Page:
What is pleural effusion?
Pleural effusion is when excess fluid builds up in the pleural space of the lungs.
The lungs are surrounded by a thin membrane, the inner layer of pleura. A second, outer membrane lines the inside of the chest cavity attaching to the ribcage. The narrow pleural space between the two membranes contains about four teaspoons (10-20mls) of fluid.1 This fluid allows the two layers to glide smoothly across one another as the lungs expand and contract during breathing.
The fluid enters the pleural space from blood capillaries, and drains through lymph ducts. If excess fluid builds up in the pleural space, this is known as pleural effusion.
Pleural effusion can be the result of many medical conditions, and an analysis of the effusion can be useful for diagnosing these conditions.
Pleural effusion is a build-up of fluid in the pleural space.
Pleural effusion can be the result of many disorders, including:1,2,3
- Heart failure;
- Cancer, such as lung cancer, breast cancer, ovarian cancer or lymphoma;
- Infections, such as pneumonia or tuberculosis;
- Pulmonary embolism – a blood clot blocking a lung artery;
- Liver failure;
- Rheumatoid arthritis, and;
- Pancreatitis – an inflammation of the pancreas;
Signs and symptoms
General signs and symptoms of pleural effusion include:
- Chest pain, and;
- Shortness of breath and rapid breathing.
Additional signs and symptoms can appear, depending on the type and cause of the effusion.
Methods for diagnosis
Your doctor will diagnose pleural effusion by:
- Your symptoms and medical history;
- A physical examination of the chest;
- Chest X-rays, chest ultrasound, or computerised tomography (CT) scan, and;
- Bronchoscopy or thoracoscopy, in some cases.2
Your doctor will determine the cause of pleural effusion by aspirating the pleural fluid – taking a sample of fluid from your pleura using a needle and syringe. The fluid sample is then analysed for the presence of blood, bacteria, immune cells, a tumour, and levels of glucose and certain proteins.
Types of treatment
The treatment of pleural effusion depends on the cause, and on whether the person has symptoms as a result of the pleural fluid.
For pleural effusions due to underlying medical conditions, such as heart failure and liver disease, optimising the management of these conditions is necessary. This can be combined with drainage of the pleural fluid, using a procedure called thoracentesis (see below). Without treating the underlying condition, the pleural effusion will re-accumulate. Infections caused by bacteria are treated with antibiotics. Pleural effusions due to cancer need specialist treatment, as therapies depend on the type of cancer.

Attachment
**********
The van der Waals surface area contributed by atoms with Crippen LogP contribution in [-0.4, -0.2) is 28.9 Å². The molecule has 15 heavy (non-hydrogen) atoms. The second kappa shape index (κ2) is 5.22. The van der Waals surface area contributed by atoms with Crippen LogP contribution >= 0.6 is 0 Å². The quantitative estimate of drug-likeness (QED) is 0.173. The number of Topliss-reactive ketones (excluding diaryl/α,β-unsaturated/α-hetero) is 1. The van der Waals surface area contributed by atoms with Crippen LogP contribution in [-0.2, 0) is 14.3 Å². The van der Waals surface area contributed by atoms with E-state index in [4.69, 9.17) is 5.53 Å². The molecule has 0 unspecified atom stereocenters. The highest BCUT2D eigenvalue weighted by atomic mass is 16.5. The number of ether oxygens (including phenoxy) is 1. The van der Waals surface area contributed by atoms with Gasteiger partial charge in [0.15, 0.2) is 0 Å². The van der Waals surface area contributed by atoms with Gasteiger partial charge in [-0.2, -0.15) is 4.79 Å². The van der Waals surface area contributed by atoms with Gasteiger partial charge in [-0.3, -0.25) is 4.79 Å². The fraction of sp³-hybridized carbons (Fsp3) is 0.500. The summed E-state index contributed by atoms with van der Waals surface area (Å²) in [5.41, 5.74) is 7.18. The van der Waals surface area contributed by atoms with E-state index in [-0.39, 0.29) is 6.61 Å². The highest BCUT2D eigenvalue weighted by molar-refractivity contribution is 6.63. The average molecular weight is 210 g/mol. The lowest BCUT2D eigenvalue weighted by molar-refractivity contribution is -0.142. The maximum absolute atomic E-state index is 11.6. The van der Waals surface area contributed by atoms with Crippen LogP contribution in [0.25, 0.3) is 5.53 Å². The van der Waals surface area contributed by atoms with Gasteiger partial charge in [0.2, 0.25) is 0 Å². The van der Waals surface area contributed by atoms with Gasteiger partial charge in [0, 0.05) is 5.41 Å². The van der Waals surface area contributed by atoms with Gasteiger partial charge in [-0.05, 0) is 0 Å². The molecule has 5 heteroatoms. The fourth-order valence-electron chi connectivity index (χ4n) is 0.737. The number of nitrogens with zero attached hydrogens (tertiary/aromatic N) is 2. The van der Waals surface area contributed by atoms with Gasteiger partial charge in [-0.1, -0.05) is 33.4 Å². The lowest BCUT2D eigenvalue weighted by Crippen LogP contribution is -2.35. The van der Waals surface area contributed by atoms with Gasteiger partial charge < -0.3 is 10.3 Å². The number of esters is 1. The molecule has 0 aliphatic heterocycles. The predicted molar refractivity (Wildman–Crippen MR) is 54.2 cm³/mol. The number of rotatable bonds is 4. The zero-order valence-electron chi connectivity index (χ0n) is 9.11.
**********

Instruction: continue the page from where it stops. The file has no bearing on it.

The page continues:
To treat pleural effusion, a doctor can remove the excess fluid using a needle and syringe, or by inserting a tube into your pleural space. This is known as thoracentesis, or ‘tapping’, and can be done periodically if fluid keeps building up. In some cases, draining tubes may be left in the chest cavity.
In particular cases of pleural effusion, your doctor may suggest pleurodesis, a procedure in which the two layers of the pleura are fused together. This is performed for recurrent pleural effusions that do not respond to other therapies.
In addition to being a sign of another condition, if left untreated, pleural effusions can lead to complications such as:
- The pressure exerted by the fluid can lead to a collapsed lung, and
- Empyema – the fluid in the pleural space can become infected, leading to an abscess.
In some people, pleural effusions (especially those caused by viral infection) will improve and go away by themselves without treatment within 1-8 weeks.2
For others, pleural effusions will recur if the underlying cause is not treated successfully. In these cases, the fluid will be periodically drained whenever it accumulates.
Last Reviewed: 03/10/2018
Your Doctor. Dr Michael Jones, Medical Editor.